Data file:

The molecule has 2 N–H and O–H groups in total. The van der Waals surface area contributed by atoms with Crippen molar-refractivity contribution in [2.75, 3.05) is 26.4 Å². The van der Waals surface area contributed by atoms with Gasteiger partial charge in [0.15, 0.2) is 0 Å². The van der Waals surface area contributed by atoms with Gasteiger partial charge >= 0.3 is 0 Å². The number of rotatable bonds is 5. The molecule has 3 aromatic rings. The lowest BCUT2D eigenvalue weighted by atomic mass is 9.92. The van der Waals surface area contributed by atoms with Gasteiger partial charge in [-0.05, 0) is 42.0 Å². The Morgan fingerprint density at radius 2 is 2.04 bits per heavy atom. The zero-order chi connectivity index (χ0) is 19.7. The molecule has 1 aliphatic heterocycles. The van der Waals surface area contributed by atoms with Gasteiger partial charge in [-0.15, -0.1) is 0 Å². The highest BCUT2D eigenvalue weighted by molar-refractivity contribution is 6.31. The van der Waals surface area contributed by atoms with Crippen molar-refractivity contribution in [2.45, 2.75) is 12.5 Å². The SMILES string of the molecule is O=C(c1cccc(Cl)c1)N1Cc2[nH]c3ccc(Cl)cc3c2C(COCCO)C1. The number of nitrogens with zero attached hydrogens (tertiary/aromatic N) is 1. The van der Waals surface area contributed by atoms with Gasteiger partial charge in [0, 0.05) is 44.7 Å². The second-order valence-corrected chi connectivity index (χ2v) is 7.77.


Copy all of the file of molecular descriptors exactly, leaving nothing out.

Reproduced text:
The molecule has 2 N–H and O–H groups in total. The van der Waals surface area contributed by atoms with Crippen molar-refractivity contribution in [2.75, 3.05) is 26.4 Å². The van der Waals surface area contributed by atoms with Gasteiger partial charge in [0.15, 0.2) is 0 Å². The van der Waals surface area contributed by atoms with Gasteiger partial charge >= 0.3 is 0 Å². The number of rotatable bonds is 5. The molecule has 3 aromatic rings. The lowest BCUT2D eigenvalue weighted by atomic mass is 9.92. The van der Waals surface area contributed by atoms with Gasteiger partial charge in [-0.05, 0) is 42.0 Å². The Morgan fingerprint density at radius 2 is 2.04 bits per heavy atom. The zero-order chi connectivity index (χ0) is 19.7. The molecule has 1 aliphatic heterocycles. The van der Waals surface area contributed by atoms with Gasteiger partial charge in [-0.15, -0.1) is 0 Å². The highest BCUT2D eigenvalue weighted by molar-refractivity contribution is 6.31. The van der Waals surface area contributed by atoms with Crippen molar-refractivity contribution in [2.45, 2.75) is 12.5 Å². The SMILES string of the molecule is O=C(c1cccc(Cl)c1)N1Cc2[nH]c3ccc(Cl)cc3c2C(COCCO)C1. The number of nitrogens with zero attached hydrogens (tertiary/aromatic N) is 1. The van der Waals surface area contributed by atoms with Gasteiger partial charge in [0, 0.05) is 44.7 Å². The second-order valence-corrected chi connectivity index (χ2v) is 7.77.